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  • Otis Fine Arts hosts a Visiting Artist lecture series featuring John Houck, a Los Angeles-based artist. Read more about him here.
    Contact: Soo Kim, skim@otis.edu
  • Jesse Benson (b. 1978) is an artist based in Los Angeles. Benson's complex practice is driven by the perversion of roles and representation that characterize his generational moment. In obsessively "skillful" objects like the Bureau Paintings, Catalog Page Paintings, Future Sculptures, and Repaintings, Benson constantly questions the authenticity of the document, the function of style, and the value of both art and artist. Benson is equally committed to a curatorial/organizational practice that openly overlaps and inspires his object production.

  • The Architecture/Landscape/Interiors Department at OTIS College of Art and Design is pleased to announce a lecture by Nick SeierupPrincipal | Design Director of Perkins+Will, Los Angeles, on Thursday, December 3, 2015.


  • Marisa Silver is the author most recently of the New York Times bestselling novel Mary Coin. Her other books include the novels No Direction Home and The God of War (a finalist for a Los Angeles Times Book Prize), as well as two story collections, Babe in Paradise and Alone with You. Her work has appeared in The New Yorker and been included in many anthologies, including The Best American Short Stories and The O. Henry Prize Stories. Silver lives in Los Angeles.

  • Jesse Lerner is a filmmaker based in Los Angeles.  His short films Natives (1991, with Scott Sterling), T.S.H. (2004) and Magnavoz (2006) and the feature-length experimental documentaries Frontierland/Fronterilandia (1995, with Rubén Ortiz-Torres), Ruins (1999) The American Egypt (2001), Atomic Sublime (2010) and The Absent Stone (2013, with Sandra Rozental) have won numerous prizes at film festivals in the United States, Latin America and Japan.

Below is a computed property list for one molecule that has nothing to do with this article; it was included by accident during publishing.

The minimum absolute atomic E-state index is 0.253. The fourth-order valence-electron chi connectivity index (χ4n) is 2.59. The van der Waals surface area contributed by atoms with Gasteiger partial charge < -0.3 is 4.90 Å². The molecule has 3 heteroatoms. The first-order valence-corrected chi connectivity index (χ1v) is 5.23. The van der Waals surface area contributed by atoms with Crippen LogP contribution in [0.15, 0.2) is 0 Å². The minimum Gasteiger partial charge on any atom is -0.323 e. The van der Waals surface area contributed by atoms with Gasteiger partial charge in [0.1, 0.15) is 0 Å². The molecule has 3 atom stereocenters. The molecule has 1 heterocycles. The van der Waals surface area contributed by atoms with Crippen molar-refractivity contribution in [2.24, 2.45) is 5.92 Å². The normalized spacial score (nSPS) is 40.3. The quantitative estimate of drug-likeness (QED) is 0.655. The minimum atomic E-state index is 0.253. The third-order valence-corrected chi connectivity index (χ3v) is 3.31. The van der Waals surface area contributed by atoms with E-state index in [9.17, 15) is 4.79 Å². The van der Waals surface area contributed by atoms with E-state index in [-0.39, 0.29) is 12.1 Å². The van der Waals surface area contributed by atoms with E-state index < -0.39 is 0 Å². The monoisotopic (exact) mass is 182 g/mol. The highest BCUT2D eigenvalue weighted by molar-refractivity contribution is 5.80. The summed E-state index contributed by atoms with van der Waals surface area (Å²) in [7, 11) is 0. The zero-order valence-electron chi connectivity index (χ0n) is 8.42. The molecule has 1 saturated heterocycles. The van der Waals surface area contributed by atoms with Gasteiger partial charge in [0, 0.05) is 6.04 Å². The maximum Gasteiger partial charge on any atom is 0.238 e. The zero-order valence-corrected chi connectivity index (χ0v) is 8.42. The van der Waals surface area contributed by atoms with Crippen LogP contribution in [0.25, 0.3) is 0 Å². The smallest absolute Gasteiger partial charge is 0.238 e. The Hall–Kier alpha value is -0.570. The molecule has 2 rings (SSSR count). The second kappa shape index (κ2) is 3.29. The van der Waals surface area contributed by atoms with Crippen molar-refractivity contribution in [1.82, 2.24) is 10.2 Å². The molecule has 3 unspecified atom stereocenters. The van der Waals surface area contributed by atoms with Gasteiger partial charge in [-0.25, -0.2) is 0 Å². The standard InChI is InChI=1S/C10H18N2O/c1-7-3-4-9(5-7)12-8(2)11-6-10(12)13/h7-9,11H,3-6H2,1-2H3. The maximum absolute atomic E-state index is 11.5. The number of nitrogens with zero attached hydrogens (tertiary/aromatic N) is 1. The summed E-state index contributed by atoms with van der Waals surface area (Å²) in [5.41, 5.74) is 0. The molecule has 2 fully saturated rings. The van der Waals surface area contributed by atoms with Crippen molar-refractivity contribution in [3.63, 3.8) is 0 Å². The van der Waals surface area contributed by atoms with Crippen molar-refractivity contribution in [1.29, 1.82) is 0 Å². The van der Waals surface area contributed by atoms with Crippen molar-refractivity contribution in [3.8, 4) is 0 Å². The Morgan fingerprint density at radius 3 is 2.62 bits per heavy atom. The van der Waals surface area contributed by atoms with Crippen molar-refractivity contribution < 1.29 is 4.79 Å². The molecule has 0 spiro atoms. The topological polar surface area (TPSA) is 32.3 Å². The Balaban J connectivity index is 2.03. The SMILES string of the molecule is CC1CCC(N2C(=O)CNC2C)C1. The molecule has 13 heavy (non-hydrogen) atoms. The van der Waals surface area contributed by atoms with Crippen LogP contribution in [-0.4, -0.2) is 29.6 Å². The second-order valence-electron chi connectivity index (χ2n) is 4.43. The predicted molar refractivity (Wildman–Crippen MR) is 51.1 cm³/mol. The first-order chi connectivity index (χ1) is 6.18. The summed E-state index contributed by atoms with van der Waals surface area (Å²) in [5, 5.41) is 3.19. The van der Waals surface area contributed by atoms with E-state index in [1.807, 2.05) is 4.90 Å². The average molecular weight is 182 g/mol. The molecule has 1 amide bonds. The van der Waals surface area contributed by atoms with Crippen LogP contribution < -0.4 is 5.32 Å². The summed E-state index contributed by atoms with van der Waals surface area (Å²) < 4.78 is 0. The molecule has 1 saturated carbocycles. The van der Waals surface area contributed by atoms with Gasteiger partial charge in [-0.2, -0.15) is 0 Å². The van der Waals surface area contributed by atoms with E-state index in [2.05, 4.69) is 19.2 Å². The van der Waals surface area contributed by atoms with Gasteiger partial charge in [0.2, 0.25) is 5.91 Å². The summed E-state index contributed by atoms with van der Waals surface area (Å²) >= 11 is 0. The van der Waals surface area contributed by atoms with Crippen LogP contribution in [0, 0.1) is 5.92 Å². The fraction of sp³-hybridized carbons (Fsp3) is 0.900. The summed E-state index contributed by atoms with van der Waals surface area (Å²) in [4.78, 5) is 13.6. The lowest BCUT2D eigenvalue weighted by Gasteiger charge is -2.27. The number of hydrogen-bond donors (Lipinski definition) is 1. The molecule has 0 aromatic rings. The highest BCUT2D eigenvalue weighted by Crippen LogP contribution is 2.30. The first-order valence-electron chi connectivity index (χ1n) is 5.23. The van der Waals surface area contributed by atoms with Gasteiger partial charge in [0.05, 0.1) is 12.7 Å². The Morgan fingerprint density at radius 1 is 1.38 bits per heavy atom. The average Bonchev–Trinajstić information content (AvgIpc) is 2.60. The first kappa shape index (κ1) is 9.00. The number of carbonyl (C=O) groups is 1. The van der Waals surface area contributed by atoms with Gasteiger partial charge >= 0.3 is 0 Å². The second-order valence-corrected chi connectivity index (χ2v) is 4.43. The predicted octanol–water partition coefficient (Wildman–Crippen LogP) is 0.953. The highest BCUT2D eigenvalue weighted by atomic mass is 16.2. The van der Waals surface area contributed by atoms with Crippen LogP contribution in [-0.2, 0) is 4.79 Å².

• Otis faculty member Dana Berman Duff will present a program of short 16mm and digital films in her "Catalogue" series.

  • Performing the Grid is an exhibition that brings together an intergenerational group of artists and cultural producers that utilize the grid as a performative strategy to examine, challenge and position philosophical, political, social, domestic, corporeal, and mythical perspectives. Rosalind Kraus famously wrote that the grid “functions to declare the modernity of modern art” in her 1979 essay, Grids.


Juan Capistran

Juan CapistranJuan Capistran


Juan Capistran ('99), is one of four artists selected by the California Comunity Foundaion for its 2009 emerging artist fellowship. In 2008, his work was included in an exhibition at LACMA entitled "Phantom SIghting: Art After the Chicano Movement." During a discussion with curator Howard Fox, Capistran aserted that he has never been interested in or invested in Chicano art, but rather approaches art history as a hijaker or pirate, stelaing sources to make them his own. Born in Guadalajara, he moved to L.A. where he developed an affinity for black culture and hip hop.

"Using stratagies of conceptualism, appropriation, photography, and painting, my work investigates socio-political issues. Through multi-disciplinary projects that question notions of class, identity, power and revolution, I investigate the rejection, assimilation, and mutation of the collision of singular or multiple systems of ideology, creating a discourse on agency and structure."

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left, "The Breaks," performance with Carl Andre floor piece, 2000